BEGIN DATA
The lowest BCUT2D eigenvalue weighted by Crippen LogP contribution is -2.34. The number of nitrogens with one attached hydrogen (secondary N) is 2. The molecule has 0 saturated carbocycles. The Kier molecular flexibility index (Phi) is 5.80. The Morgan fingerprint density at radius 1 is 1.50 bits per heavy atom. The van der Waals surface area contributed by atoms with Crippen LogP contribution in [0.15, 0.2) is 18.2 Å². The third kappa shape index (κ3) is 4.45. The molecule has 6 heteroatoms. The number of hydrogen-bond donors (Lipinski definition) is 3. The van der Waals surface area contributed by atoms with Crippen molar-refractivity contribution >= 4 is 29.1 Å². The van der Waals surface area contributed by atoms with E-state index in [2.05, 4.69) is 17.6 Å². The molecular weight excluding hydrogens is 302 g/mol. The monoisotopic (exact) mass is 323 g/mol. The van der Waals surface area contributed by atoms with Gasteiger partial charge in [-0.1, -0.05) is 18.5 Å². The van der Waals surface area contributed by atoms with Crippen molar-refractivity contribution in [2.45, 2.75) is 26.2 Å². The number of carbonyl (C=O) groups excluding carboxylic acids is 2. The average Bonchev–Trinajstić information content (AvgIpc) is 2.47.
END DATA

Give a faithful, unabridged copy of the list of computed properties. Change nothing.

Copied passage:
The lowest BCUT2D eigenvalue weighted by Crippen LogP contribution is -2.34. The number of nitrogens with one attached hydrogen (secondary N) is 2. The molecule has 0 saturated carbocycles. The Kier molecular flexibility index (Phi) is 5.80. The Morgan fingerprint density at radius 1 is 1.50 bits per heavy atom. The van der Waals surface area contributed by atoms with Crippen LogP contribution in [0.15, 0.2) is 18.2 Å². The third kappa shape index (κ3) is 4.45. The molecule has 6 heteroatoms. The number of hydrogen-bond donors (Lipinski definition) is 3. The van der Waals surface area contributed by atoms with Crippen molar-refractivity contribution >= 4 is 29.1 Å². The van der Waals surface area contributed by atoms with E-state index in [2.05, 4.69) is 17.6 Å². The molecular weight excluding hydrogens is 302 g/mol. The monoisotopic (exact) mass is 323 g/mol. The van der Waals surface area contributed by atoms with Gasteiger partial charge in [-0.1, -0.05) is 18.5 Å². The van der Waals surface area contributed by atoms with Crippen molar-refractivity contribution in [2.45, 2.75) is 26.2 Å². The number of carbonyl (C=O) groups excluding carboxylic acids is 2. The average Bonchev–Trinajstić information content (AvgIpc) is 2.47.